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Keyhole with hidden murdererWriting a mystery novel is tough. You can’t withhold all the details until the end, but if you give too much away, your reader will discover who the murderer is before your sleuth. Both should realize the identity of the murderer at the same time. So how do you keep the mystery from unraveling before the end of your story? How do you hide the culprit in a good whodunit?

Here are some techniques I found to keep the reader guessing.

Draw attention elsewhere. Basically, use the old magician’s trick of distracting the eye. Emphasize the unimportant; de-emphasize the clue. That way, the reader sees the clue but not what’s important about it and is apt to glide right over its significance.

Camouflage a clue with action. Reveal the clue in the midst of a lot of action to distract attention.

Stage the real clue right before a red herring. Generally, people tend to remember the last item in a series. So, if your clue is among a series of items (say the contents of a purse) name the item you want the reader to remember last.

Create a time problem. Manipulate time to your own advantage. On the surface, the timeline of events or the time of death appears one way, but the truth is something else. Perhaps an incorrect time of death gives a suspect an alibi.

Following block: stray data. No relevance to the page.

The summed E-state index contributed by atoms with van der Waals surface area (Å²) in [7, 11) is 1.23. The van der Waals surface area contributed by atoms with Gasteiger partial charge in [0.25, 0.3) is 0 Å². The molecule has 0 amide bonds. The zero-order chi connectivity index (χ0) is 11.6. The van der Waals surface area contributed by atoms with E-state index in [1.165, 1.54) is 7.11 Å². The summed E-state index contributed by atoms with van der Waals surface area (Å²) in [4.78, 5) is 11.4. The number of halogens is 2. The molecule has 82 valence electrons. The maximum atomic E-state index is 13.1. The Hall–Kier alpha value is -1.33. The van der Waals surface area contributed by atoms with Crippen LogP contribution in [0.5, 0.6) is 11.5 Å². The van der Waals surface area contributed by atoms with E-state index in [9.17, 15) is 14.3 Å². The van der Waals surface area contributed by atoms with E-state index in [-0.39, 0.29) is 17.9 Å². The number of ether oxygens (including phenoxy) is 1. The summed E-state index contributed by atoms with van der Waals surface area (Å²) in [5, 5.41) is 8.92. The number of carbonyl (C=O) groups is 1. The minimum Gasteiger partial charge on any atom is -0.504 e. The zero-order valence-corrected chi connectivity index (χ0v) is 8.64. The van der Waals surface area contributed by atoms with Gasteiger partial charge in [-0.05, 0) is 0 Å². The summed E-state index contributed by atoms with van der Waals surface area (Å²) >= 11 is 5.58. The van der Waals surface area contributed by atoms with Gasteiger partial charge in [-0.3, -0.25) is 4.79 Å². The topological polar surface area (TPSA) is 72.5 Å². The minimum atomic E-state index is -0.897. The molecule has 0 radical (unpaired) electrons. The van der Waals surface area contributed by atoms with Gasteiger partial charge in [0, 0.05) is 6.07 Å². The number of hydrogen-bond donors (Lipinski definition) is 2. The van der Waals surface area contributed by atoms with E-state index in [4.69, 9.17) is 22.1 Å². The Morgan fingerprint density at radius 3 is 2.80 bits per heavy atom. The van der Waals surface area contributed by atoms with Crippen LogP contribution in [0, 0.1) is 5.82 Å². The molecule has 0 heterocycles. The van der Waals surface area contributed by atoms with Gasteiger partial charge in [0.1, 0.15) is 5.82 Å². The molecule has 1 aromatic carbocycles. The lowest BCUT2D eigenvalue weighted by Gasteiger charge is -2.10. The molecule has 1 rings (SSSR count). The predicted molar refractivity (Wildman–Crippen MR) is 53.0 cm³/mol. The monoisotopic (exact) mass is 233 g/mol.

Hide the clue in plain sight. Tuck the clue among so many other possible clues that it doesn’t stand out.

Scatter pieces of the clue in different places and mix up the logical order. Challenge your reader by revealing only part of a clue at a time.

Have the clue turn out to be what isn’t there. The suspect painstakingly explains what happened in great detail, but the clue your reader needs to notice is what should’ve happened but didn’t. .

Have your Protagonist misinterpret the meaning of a clue. Your sleuth can make a logical mistake that sends the reader’s focus on a red herring.

Establish a clue before the reader can know its significance. Introduce the key information before the reader has a context to fit it into, generally at the beginning of the book and often before the murder takes place.

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